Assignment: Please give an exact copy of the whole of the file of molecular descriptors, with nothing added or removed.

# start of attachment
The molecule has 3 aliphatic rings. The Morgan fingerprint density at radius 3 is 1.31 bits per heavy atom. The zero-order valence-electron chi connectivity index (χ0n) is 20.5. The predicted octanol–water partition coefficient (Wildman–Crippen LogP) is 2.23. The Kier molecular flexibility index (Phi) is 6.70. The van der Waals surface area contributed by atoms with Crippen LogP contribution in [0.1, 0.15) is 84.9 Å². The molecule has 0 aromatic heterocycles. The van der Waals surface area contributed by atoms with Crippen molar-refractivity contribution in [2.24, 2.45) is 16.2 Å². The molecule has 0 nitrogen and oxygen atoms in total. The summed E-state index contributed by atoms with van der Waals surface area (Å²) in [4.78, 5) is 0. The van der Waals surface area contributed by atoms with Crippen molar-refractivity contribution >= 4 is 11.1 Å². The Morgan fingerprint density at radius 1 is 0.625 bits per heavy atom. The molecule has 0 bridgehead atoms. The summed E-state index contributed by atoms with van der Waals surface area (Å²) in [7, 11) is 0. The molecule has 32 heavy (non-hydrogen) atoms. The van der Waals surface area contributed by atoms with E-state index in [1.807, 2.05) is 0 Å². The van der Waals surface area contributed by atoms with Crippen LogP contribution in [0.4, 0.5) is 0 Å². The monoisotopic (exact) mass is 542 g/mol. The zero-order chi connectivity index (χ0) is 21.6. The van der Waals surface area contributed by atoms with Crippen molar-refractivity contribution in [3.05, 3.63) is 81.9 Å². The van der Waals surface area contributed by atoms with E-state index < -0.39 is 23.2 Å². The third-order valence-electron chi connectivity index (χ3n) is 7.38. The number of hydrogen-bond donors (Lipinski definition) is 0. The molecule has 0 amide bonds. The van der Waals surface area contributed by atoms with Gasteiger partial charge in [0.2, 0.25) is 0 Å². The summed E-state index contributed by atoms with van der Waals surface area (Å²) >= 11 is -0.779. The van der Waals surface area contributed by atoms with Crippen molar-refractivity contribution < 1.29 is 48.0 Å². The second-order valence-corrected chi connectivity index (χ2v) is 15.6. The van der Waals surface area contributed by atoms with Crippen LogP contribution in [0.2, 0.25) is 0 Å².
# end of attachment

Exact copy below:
The molecule has 3 aliphatic rings. The Morgan fingerprint density at radius 3 is 1.31 bits per heavy atom. The zero-order valence-electron chi connectivity index (χ0n) is 20.5. The predicted octanol–water partition coefficient (Wildman–Crippen LogP) is 2.23. The Kier molecular flexibility index (Phi) is 6.70. The van der Waals surface area contributed by atoms with Crippen LogP contribution in [0.1, 0.15) is 84.9 Å². The molecule has 0 aromatic heterocycles. The van der Waals surface area contributed by atoms with Crippen molar-refractivity contribution in [2.24, 2.45) is 16.2 Å². The molecule has 0 nitrogen and oxygen atoms in total. The summed E-state index contributed by atoms with van der Waals surface area (Å²) in [4.78, 5) is 0. The van der Waals surface area contributed by atoms with Crippen molar-refractivity contribution >= 4 is 11.1 Å². The Morgan fingerprint density at radius 1 is 0.625 bits per heavy atom. The molecule has 0 bridgehead atoms. The summed E-state index contributed by atoms with van der Waals surface area (Å²) in [7, 11) is 0. The molecule has 32 heavy (non-hydrogen) atoms. The van der Waals surface area contributed by atoms with E-state index in [1.807, 2.05) is 0 Å². The van der Waals surface area contributed by atoms with Crippen LogP contribution in [0.4, 0.5) is 0 Å². The monoisotopic (exact) mass is 542 g/mol. The zero-order chi connectivity index (χ0) is 21.6. The van der Waals surface area contributed by atoms with Crippen molar-refractivity contribution in [3.05, 3.63) is 81.9 Å². The van der Waals surface area contributed by atoms with E-state index < -0.39 is 23.2 Å². The third-order valence-electron chi connectivity index (χ3n) is 7.38. The number of hydrogen-bond donors (Lipinski definition) is 0. The molecule has 0 amide bonds. The van der Waals surface area contributed by atoms with Gasteiger partial charge in [0.2, 0.25) is 0 Å². The summed E-state index contributed by atoms with van der Waals surface area (Å²) >= 11 is -0.779. The van der Waals surface area contributed by atoms with Crippen molar-refractivity contribution < 1.29 is 48.0 Å². The second-order valence-corrected chi connectivity index (χ2v) is 15.6. The van der Waals surface area contributed by atoms with Crippen LogP contribution in [0.2, 0.25) is 0 Å².